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The Daily Wildcat

The Daily Wildcat


Arizona Board of Regents votes to increase tuition rates at the three Arizona universities

Ericka Rios

An Arizona Board of Regents meeting. Throughout the meeting, people came up to the podium to discuss important elements of how to run the universities. 

On April 7, the Arizona Board of Regents voted to change tuition rates for students at the University of Arizona, Northern Arizona University and Arizona State University, starting fall 2022. 

The details were stated in an ABOR press release

UA will uphold their Guaranteed Tuition Program, meaning that 99% of students will face no increase, according to the ABOR website. 

“Tuition will rise 2% for incoming resident undergraduate students; resident undergraduate students not in the guaranteed program; and graduate resident students,” according to ABOR. 

Those who are new and continuing non-resident undergraduates, not in the Guaranteed Tuition Program, will see a 5.6% increase. 

The UA Guaranteed Tuition Program is a “commitment to provide students with a constant tuition rate and mandatory fees … for eight consecutive semesters,” according to the Guaranteed Tuition Program FAQs page on the UA Bursar website. It is automatically applied to all undergraduate students who enroll in a bachelor’s (or second bachelor’s) degree program. It is applicable for resident, non-resident, freshman and transfer students. More information can be found on the bursar website

Additionally, UA graduate students’ online tuition will increase by 9% per credit hour, and online undergraduates’ will not increase at all. The College of Medicine-Tucson and Phoenix will have a 4.3% tuition increase, with a 1% tuition increase for first through fourth-year non-resident students. The College of Veterinary Medicine’s first through three-year resident and non-resident students’ tuition rates will rise by 3%.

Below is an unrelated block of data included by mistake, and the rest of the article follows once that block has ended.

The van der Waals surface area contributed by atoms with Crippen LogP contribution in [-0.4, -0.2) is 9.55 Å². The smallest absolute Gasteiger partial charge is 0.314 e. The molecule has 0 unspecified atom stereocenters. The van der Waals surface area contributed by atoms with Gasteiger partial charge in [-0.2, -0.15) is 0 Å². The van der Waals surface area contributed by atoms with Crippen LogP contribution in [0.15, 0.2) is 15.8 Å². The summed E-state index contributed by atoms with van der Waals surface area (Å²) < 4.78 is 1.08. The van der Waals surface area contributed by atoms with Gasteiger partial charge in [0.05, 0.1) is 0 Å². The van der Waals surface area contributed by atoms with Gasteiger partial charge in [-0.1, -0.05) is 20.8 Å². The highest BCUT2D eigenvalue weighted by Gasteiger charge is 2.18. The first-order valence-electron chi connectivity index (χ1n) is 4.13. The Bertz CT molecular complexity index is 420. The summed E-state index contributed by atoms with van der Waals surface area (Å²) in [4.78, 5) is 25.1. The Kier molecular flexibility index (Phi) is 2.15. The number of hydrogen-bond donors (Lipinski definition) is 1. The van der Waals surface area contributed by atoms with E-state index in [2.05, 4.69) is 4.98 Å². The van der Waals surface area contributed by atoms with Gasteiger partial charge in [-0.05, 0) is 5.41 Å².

RELATED: Arizona Board of Regents approve UA tuition increase; And other notes from the April meeting

“It is a priority to keep tuition increases low. Tuition and fee increases are one small piece of institutional funding for our priorities, which also include operational efficiencies, investment income and resources for auxiliaries, as outlined under our strategic plan,” UA President Dr. Robert C. Robbins said in his March 11 proposal to ABOR.

According to ABOR, NAU will keep its Pledge Program, which allows 4 years of consistent tuition fees for undergraduate students. New residents and non-resident students will see a 3.5% increase in tuition, whereas incoming international undergraduates’ tuition will increase by 7.4% and graduates’ by 7.2%. 

Online ASU students’ tuition will increase by 2% per credit hour while resident immersion students will face a 2.5% tuition increase. Non-resident tuition will increase by 4%, and international students will see a 5% increase, according to the ABOR website. 

In their official press release, ABOR Chair Lyndel Manson said that the board is aware of the impact tuition increases may have on Arizona students and families, but that they felt that each proposal was fairly modest. 

“The proposals demonstrate the joint commitment of the presidents [of each university] to prioritize Arizona, access and quality while shielding resident students to the greatest extent possible from extraordinary inflationary cost pressures,” Manson said. 

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